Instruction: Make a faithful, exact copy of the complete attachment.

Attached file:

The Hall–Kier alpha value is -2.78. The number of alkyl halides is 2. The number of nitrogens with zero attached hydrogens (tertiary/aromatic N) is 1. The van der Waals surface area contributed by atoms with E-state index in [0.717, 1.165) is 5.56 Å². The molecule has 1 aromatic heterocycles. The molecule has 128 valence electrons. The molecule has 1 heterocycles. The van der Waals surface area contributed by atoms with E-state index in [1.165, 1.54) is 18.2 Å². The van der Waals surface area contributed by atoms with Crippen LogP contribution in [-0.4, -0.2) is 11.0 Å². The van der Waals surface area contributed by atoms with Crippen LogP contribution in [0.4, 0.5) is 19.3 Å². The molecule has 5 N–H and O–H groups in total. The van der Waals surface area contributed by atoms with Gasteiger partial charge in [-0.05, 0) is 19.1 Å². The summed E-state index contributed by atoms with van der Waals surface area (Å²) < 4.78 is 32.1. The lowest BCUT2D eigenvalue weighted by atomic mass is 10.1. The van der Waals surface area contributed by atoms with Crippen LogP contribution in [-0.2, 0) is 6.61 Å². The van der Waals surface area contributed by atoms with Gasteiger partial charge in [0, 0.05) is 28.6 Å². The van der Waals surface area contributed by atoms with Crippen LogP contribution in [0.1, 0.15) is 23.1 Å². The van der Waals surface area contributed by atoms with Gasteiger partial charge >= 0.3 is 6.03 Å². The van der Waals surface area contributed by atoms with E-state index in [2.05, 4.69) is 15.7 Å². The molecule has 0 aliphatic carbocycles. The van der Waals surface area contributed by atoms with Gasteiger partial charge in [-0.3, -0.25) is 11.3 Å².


The Hall–Kier alpha value is -2.78. The number of alkyl halides is 2. The number of nitrogens with zero attached hydrogens (tertiary/aromatic N) is 1. The van der Waals surface area contributed by atoms with E-state index in [0.717, 1.165) is 5.56 Å². The molecule has 1 aromatic heterocycles. The molecule has 128 valence electrons. The molecule has 1 heterocycles. The van der Waals surface area contributed by atoms with E-state index in [1.165, 1.54) is 18.2 Å². The van der Waals surface area contributed by atoms with Crippen LogP contribution in [-0.4, -0.2) is 11.0 Å². The van der Waals surface area contributed by atoms with Crippen LogP contribution in [0.4, 0.5) is 19.3 Å². The molecule has 5 N–H and O–H groups in total. The van der Waals surface area contributed by atoms with Gasteiger partial charge in [-0.05, 0) is 19.1 Å². The summed E-state index contributed by atoms with van der Waals surface area (Å²) < 4.78 is 32.1. The lowest BCUT2D eigenvalue weighted by atomic mass is 10.1. The van der Waals surface area contributed by atoms with Crippen LogP contribution in [-0.2, 0) is 6.61 Å². The van der Waals surface area contributed by atoms with Gasteiger partial charge in [0, 0.05) is 28.6 Å². The van der Waals surface area contributed by atoms with Crippen LogP contribution in [0.1, 0.15) is 23.1 Å². The van der Waals surface area contributed by atoms with Gasteiger partial charge >= 0.3 is 6.03 Å². The van der Waals surface area contributed by atoms with E-state index in [2.05, 4.69) is 15.7 Å². The molecule has 0 aliphatic carbocycles. The van der Waals surface area contributed by atoms with Gasteiger partial charge in [-0.3, -0.25) is 11.3 Å².